A recently retired surgeon travels to Puerto Rico and falls in love with Gaia.
Dr. Aaron Samuels was widowed 20 years ago and is expecting his first grandchild soon. One day during surgery, he notices a tremor in his hand and chooses to retire rather than endanger his patients. Aaron decides that since one of his daughters lives in Puerto Rico, home to the only rainforest in the United States, he should travel there and search for plants that could be turned into medicine. Meanwhile, Gaia is on a tear. She has decided to put a group of shifters on trial for revealing themselves to humans, therefore breaking the laws she's made as Mother Nature. Gaia’s behavior is so out of control that her sisters, Fate and Karma, try to set her up on a date. Maybe if Gaia falls in love, she’ll be more forgiving of human foibles. The romance between Aaron and Gaia is a small subplot in a novel overwhelmed by point-of-view characters from 12 previous books over multiple series. The novel moves along frenetically, bouncing from character to character without any kind of main narrative arc. Chase (Immortally Yours, 2019, etc.) incorporates characters and mythologies from other cultures in a way that feels scattershot, such as mixing Greek and Roman gods together. But the book also whitewashes non-European cultures. Karma, an idea borrowed from Hinduism, is envisioned here as a beautiful redhead. Although large portions of the book take place on Puerto Rico, there are hardly any Puerto Rican characters and no hint of the Spanish language or Puerto Rican culture. Gaia glibly and cruelly explains that Hurricane Maria happened because she was busy preventing an earthquake in California, but, she says: “As soon as I was free, I grabbed hold of the tail of that hurricane and unwound it. You and the rest of the western Caribbean are welcome.”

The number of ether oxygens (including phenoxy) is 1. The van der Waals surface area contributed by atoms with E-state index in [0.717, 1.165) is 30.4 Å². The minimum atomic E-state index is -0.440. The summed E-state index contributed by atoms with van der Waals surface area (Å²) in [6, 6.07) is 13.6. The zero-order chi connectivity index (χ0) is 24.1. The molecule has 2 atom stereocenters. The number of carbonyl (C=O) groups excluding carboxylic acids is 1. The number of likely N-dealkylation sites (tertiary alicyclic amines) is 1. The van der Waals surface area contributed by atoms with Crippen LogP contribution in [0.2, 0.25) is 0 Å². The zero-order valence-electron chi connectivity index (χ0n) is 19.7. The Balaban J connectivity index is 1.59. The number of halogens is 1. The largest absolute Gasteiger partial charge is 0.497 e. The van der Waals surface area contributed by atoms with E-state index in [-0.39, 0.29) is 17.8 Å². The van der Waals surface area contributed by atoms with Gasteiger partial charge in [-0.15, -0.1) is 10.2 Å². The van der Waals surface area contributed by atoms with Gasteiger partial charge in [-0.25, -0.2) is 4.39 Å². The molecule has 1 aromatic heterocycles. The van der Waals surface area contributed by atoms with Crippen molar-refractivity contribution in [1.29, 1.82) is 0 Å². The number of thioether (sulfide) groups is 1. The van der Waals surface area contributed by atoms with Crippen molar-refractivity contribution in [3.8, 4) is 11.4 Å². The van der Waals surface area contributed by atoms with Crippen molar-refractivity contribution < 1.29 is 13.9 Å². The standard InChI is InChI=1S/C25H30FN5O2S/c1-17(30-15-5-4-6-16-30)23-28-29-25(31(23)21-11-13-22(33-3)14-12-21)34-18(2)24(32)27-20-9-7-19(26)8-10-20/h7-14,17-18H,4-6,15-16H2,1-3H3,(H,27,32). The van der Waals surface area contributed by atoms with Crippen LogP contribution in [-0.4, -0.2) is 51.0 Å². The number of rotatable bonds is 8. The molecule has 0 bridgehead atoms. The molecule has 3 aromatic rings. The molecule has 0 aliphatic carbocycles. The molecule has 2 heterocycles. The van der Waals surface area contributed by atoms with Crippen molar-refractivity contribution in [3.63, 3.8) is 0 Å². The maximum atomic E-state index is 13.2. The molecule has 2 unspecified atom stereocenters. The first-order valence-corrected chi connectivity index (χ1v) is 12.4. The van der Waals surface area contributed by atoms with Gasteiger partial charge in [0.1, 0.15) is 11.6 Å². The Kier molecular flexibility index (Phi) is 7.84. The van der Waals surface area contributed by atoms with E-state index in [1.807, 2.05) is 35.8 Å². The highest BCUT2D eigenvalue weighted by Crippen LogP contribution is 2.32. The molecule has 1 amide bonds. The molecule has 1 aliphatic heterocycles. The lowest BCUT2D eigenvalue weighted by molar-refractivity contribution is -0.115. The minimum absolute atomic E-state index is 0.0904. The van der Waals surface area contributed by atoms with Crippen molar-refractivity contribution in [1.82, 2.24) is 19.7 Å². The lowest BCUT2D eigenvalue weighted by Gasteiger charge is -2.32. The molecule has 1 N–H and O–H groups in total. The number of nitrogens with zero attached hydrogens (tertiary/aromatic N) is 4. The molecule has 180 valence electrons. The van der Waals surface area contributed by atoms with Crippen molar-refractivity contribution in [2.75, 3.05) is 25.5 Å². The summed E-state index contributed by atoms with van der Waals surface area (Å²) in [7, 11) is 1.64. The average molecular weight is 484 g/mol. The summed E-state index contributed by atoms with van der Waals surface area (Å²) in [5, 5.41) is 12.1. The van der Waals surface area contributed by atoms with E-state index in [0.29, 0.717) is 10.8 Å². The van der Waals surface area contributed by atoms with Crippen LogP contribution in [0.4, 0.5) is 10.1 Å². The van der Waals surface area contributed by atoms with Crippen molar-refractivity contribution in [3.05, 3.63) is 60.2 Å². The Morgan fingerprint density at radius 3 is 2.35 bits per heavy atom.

Likely to appeal only to staunch fans of previous books.